Cingrani’s 2017 numbers with the Dodgers were much better than his significantly more mediocre career stats, although the lefty fastballer spent five-plus seasons pitching for a significantly more mediocre Reds team.
Fields had gopher ball fever in 2017, the deadliest sin for a setup man. Font is intriguing but unproven. Once upon a time, you could have believed this was a role Garcia could grow into, but it’s been a long and lonely road back from Tommy John surgery for Yimi.
Neal was barely a Major League pitcher in 2017. Liberatore and Paredes are both over 30 years old with a shade over three seasons of MLB experience between them. None of these three seem like serious contenders, barring a breakthrough I don’t think that anyone expects.
Oh, and J.T. Chartois, a potential 100-mph righty who’s caught the eye of our own Dennis Schlossman, is now floating around the fringe. Chartois is probably still some serious time in Oklahoma City away from the 25-man roster, but he’s interesting.
Moves for moves’ sake? Probably not.
What else is out there? Shakin writes that “the list of available free-agent relievers — including Joe Blanton, Drew Storen and Huston Street — is not inspiring.”
Greg Holland, the 2017 NL save leader, is still on the market. He made $6 million for the Rockies last season, which isn’t a crippling sum for the relatively frugal Dodgers (especially if Kemp or Grandal moves on), but, as Daniel Kramer noted for MLB.com, Holland’s old (32) and both his command and velocity wavered at times in last year’s campaign.
Forty-two-year-old Koji Uehara’s out there. Tyler Clippard, a meltdown artist for the 2017 Yankees, is out there. Josh Collmenter, a 10-year veteran with a batting-practice fastball and a FIP in the sevens, is out there.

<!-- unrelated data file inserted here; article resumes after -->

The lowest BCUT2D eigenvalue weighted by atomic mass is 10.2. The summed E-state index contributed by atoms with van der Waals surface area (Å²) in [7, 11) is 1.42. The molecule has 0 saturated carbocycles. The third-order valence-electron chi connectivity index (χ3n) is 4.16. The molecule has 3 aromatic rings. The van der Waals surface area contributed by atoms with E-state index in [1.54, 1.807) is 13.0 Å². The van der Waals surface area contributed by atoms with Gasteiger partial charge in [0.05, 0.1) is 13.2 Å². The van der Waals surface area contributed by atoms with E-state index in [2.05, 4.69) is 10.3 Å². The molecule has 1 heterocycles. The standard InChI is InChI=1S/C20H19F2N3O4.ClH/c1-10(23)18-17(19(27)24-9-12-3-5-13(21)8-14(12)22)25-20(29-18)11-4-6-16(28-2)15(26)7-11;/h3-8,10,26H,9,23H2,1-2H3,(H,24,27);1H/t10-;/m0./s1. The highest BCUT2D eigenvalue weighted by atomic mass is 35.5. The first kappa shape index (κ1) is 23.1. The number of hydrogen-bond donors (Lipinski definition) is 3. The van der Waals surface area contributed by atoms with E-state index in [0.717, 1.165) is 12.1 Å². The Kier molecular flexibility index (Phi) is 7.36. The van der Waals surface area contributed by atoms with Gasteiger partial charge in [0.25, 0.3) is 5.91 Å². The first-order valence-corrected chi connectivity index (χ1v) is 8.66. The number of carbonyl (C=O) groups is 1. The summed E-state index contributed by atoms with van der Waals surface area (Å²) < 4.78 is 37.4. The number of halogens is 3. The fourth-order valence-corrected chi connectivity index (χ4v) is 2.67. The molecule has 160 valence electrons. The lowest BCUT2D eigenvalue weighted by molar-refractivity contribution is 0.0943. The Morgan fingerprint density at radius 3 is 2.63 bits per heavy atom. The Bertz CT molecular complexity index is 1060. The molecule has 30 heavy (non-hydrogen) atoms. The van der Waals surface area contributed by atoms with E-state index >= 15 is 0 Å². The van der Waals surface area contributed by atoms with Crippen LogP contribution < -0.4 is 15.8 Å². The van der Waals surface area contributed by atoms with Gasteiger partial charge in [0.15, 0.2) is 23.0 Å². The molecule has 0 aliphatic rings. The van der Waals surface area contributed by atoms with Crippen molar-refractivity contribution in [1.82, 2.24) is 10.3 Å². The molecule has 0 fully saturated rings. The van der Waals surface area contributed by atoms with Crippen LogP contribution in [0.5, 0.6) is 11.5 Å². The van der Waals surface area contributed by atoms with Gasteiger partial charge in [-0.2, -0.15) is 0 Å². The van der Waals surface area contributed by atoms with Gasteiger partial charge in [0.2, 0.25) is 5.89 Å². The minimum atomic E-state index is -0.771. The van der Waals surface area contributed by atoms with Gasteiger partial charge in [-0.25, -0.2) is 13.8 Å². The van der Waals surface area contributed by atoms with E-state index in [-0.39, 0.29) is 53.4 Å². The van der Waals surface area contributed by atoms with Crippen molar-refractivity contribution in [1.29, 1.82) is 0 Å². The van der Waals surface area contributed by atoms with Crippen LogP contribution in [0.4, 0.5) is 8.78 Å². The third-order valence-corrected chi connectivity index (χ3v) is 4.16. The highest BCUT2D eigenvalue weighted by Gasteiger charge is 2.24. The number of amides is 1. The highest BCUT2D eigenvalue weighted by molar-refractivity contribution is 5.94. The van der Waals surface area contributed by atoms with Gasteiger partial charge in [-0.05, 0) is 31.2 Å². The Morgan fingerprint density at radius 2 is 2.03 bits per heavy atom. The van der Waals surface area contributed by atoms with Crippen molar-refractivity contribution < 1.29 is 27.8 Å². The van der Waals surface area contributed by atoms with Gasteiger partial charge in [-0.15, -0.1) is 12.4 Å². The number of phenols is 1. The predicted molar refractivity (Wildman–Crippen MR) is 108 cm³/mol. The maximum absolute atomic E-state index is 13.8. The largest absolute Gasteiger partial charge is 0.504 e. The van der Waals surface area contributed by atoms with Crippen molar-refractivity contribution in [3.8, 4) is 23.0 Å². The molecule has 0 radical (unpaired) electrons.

Don’t expect a panic signing or a knee-jerk trade. “Deals that made sense three days ago will still make sense,” President of Baseball Operations Andrew Friedman told Shaikin. “And I don’t think the opposite is true: I don’t think something is going to make more sense that didn’t three days ago.”
Friedman: Secretly loving this?
Friedman went on to tell Shaikin about the joys of testing out those high-upside, nothing-to-lose guys in camp. You have to think that moments like these are what Friedman lives for: chances to dust the coal pile to find diamonds hidden in the rough.
Morrow had a brief, decent showing as a reliever in San Diego before the Dodgers snatched him up. Wood was on the verge of lost-cause status in Atlanta. Fields, a disappointment in the Braves’ and Astros’ systems, came to L.A. and promptly began murdering righties out of the bullpen. He hasn’t lost a game in 77 regular season appearances for the Dodgers.
This is the closest thing we have to a crisis right now: what to do about Tom Koehler.
The answer — not much.
“We’ve had conversations in the last few weeks on things that would add to our depth,” Friedman told MLB.com’s Ken Gurnick. “I don’t think (the injury) makes (a move) more likely; A., because we’re not sure how long he will be out, and B., because we also plan for some of this with depth in the offseason and guys that can fill different roles. It doesn’t change the thought process; nothing will make more sense now than three weeks ago.”
And, for now, that’s all there is to it.